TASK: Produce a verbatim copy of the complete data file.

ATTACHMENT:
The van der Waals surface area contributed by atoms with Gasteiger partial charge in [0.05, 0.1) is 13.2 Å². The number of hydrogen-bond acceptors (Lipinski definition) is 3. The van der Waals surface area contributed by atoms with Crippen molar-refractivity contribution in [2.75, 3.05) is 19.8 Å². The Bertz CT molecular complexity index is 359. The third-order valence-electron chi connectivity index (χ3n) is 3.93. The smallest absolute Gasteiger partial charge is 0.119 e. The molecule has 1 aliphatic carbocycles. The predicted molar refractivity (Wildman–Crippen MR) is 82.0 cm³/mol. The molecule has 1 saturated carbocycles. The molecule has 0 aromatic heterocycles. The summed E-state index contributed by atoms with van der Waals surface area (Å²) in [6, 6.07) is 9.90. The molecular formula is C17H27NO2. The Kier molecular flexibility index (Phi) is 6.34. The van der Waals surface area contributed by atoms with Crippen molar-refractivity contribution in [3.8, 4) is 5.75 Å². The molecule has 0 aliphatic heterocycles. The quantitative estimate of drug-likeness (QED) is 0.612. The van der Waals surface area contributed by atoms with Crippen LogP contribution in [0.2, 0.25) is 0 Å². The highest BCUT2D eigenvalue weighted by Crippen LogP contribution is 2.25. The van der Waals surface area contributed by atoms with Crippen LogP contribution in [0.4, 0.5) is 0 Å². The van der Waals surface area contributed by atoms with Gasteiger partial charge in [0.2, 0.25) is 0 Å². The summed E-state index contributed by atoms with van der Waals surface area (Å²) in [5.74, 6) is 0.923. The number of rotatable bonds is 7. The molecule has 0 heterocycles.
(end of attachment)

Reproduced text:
The van der Waals surface area contributed by atoms with Gasteiger partial charge in [0.05, 0.1) is 13.2 Å². The number of hydrogen-bond acceptors (Lipinski definition) is 3. The van der Waals surface area contributed by atoms with Crippen molar-refractivity contribution in [2.75, 3.05) is 19.8 Å². The Bertz CT molecular complexity index is 359. The third-order valence-electron chi connectivity index (χ3n) is 3.93. The smallest absolute Gasteiger partial charge is 0.119 e. The molecule has 1 aliphatic carbocycles. The predicted molar refractivity (Wildman–Crippen MR) is 82.0 cm³/mol. The molecule has 1 saturated carbocycles. The molecule has 0 aromatic heterocycles. The summed E-state index contributed by atoms with van der Waals surface area (Å²) in [6, 6.07) is 9.90. The molecular formula is C17H27NO2. The Kier molecular flexibility index (Phi) is 6.34. The van der Waals surface area contributed by atoms with Crippen molar-refractivity contribution in [3.8, 4) is 5.75 Å². The molecule has 0 aliphatic heterocycles. The quantitative estimate of drug-likeness (QED) is 0.612. The van der Waals surface area contributed by atoms with Crippen LogP contribution in [0.2, 0.25) is 0 Å². The highest BCUT2D eigenvalue weighted by Crippen LogP contribution is 2.25. The van der Waals surface area contributed by atoms with Crippen LogP contribution in [0.4, 0.5) is 0 Å². The van der Waals surface area contributed by atoms with Gasteiger partial charge in [0.2, 0.25) is 0 Å². The summed E-state index contributed by atoms with van der Waals surface area (Å²) in [5.74, 6) is 0.923. The number of rotatable bonds is 7. The molecule has 0 heterocycles.